2005 - Varicella
*Rate per 100,000 population based on the U.S. Census Bureau’s population data as of July 1, 2005*
Varicella is caused by the varicella-zoster virus, which is part of the Herpesvirus family. The virus is spread from person to person by direct contact, droplet or airborne spread of vesicle fluid or secretions of the respiratory tract. Varicella is a vaccine-preventable disease that can be fatal.
In 2005, there were 66 reported cases of varicella associated with hospitalization in Indiana, for a rate of 1.05 cases per 100,000 population (Table 1). Figure 1 shows reported cases by year from 2001-2005. As Figure 2 shows, age-specific rates were greatest for infants under the age of 1 year (10.45), followed by preschoolers aged 1-4 years (2.61), and children aged 5-9 years (1.60).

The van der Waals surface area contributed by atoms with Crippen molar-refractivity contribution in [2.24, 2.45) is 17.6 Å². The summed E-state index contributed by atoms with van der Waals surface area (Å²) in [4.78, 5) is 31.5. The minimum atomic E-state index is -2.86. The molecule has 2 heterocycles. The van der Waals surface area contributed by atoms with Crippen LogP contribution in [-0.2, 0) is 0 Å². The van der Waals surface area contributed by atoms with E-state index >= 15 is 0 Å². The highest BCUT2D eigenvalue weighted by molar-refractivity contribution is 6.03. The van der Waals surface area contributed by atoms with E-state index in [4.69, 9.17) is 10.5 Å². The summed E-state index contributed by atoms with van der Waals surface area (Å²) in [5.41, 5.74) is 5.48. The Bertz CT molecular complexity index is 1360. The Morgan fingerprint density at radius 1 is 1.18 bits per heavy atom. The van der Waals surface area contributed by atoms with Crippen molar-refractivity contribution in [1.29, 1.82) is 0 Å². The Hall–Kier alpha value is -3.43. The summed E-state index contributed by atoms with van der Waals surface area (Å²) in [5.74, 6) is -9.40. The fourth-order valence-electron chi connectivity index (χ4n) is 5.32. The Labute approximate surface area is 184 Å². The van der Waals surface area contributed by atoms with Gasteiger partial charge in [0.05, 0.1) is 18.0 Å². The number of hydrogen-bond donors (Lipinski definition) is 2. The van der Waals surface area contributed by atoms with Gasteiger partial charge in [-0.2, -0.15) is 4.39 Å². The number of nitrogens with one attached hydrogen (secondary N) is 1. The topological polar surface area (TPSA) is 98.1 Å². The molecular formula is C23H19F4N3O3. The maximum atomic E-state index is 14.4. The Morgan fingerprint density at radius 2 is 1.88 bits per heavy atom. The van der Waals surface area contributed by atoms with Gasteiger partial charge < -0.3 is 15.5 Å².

There were no deaths due to varicella reported in Indiana in 2005.
**Data Source: Indiana Hospital Discharge Data furnished by the Indiana Hospital&Health Association